Riggs, Casey Wayne (2018-12). Terminal Late Prehistoric Botanical Foodways and Foraging Catchments of the Eastern Trans-Pecos Archaeological Region of Texas. Doctoral Dissertation. Thesis uri icon

abstract

  • By combining paleoethnobotanical data from nine archaeological sites in the eastern Trans-Pecos this dissertation identified the composition of plant diet for peoples between A.D. 1250 and 1535, here-in referred to as the Terminal Late Prehistoric and influenced by the Little Ice Age. This dietary makeup was then compared between the regional sites as well as to neighboring regions to the east, west, and north. A spatial model was also developed to identify reasoning for placement of open sites to access plant foods, explicate mobility patterns, and inventory other potential floral foods based upon ethnographic data. A total of thirty-three botanical taxa were encountered from original and previous analyses primarily from macrobotanical, but also microbotanical, assemblages. Based upon assemblages from three rockshelters it was determined that a myriad of high, mid, and low ranked resources were utilized. These included agaves, mesquite bean pods, yucca fruit, prickly pear tunas, and forb seeds, primarily from the Amaranth Family. Small cacti, such as pitaya, and other forbs, such as purslane, also contributed heavily to diet but not to the degree of those previously mentioned. When comparing plant diets to neighboring regions the study area was considered to have high commonality with the El Paso Phase, Ochoa Phase, and hunter-gatherer groups of the western Trans-Pecos due to occupancy of the Chihuauhan Desert. When archaeologically visible diet was compared to that of historic regionally recorded groups within the eastern Trans-Pecos there was high overlap between both. The one exception were low ranked forb seeds which the Terminal Late Prehistoric peoples may have used to a higher degree than later peoples. The novel spatial model attempted to examine the landscape complexity as well as available dietary resources. Positive results demonstrated the validity of the model though calorie dense foods, such as pi?on nuts, were gathered outside of the hypothesized forging catchments, likely indicating the use of a logistical mobility strategy specifically at Tranquil and Rough Cut Rockshelters. This analysis also indicated that some campsites, such as the Fulcher Site, were specifically located in order to access a diverse landscape with an even distribution of plant community patches.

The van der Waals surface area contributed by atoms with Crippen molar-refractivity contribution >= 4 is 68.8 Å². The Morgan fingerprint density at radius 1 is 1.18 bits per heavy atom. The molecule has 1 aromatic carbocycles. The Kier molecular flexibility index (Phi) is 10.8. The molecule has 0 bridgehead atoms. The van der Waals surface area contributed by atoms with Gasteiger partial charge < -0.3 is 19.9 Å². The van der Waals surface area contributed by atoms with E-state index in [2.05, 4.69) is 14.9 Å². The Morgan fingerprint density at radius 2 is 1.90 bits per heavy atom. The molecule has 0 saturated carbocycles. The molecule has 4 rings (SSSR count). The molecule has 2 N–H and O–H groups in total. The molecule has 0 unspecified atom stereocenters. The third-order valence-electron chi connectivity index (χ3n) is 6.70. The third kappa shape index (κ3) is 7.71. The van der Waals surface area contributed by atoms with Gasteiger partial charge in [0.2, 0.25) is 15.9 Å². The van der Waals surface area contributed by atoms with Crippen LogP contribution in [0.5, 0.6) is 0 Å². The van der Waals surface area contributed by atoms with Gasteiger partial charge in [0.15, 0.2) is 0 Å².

• By combining paleoethnobotanical data from nine archaeological sites in the eastern Trans-Pecos this dissertation identified the composition of plant diet for peoples between A.D. 1250 and 1535, here-in referred to as the Terminal Late Prehistoric and influenced by the Little Ice Age. This dietary makeup was then compared between the regional sites as well as to neighboring regions to the east, west, and north. A spatial model was also developed to identify reasoning for placement of open sites to access plant foods, explicate mobility patterns, and inventory other potential floral foods based upon ethnographic data.
    A total of thirty-three botanical taxa were encountered from original and previous analyses primarily from macrobotanical, but also microbotanical, assemblages. Based upon assemblages from three rockshelters it was determined that a myriad of high, mid, and low ranked resources were utilized. These included agaves, mesquite bean pods, yucca fruit, prickly pear tunas, and forb seeds, primarily from the Amaranth Family. Small cacti, such as pitaya, and other forbs, such as purslane, also contributed heavily to diet but not to the degree of those previously mentioned.
    When comparing plant diets to neighboring regions the study area was considered to have high commonality with the El Paso Phase, Ochoa Phase, and hunter-gatherer groups of the western Trans-Pecos due to occupancy of the Chihuauhan Desert. When archaeologically visible diet was compared to that of historic regionally recorded groups within the eastern Trans-Pecos there was high overlap between both. The one exception were low ranked forb seeds which the Terminal Late Prehistoric peoples may have used to a higher degree than later peoples.

    The novel spatial model attempted to examine the landscape complexity as well as available dietary resources. Positive results demonstrated the validity of the model though calorie dense foods, such as pi?on nuts, were gathered outside of the hypothesized forging catchments, likely indicating the use of a logistical mobility strategy specifically at Tranquil and Rough Cut Rockshelters. This analysis also indicated that some campsites, such as the Fulcher Site, were specifically located in order to access a diverse landscape with an even distribution of plant community patches.

publication date

  • December 2018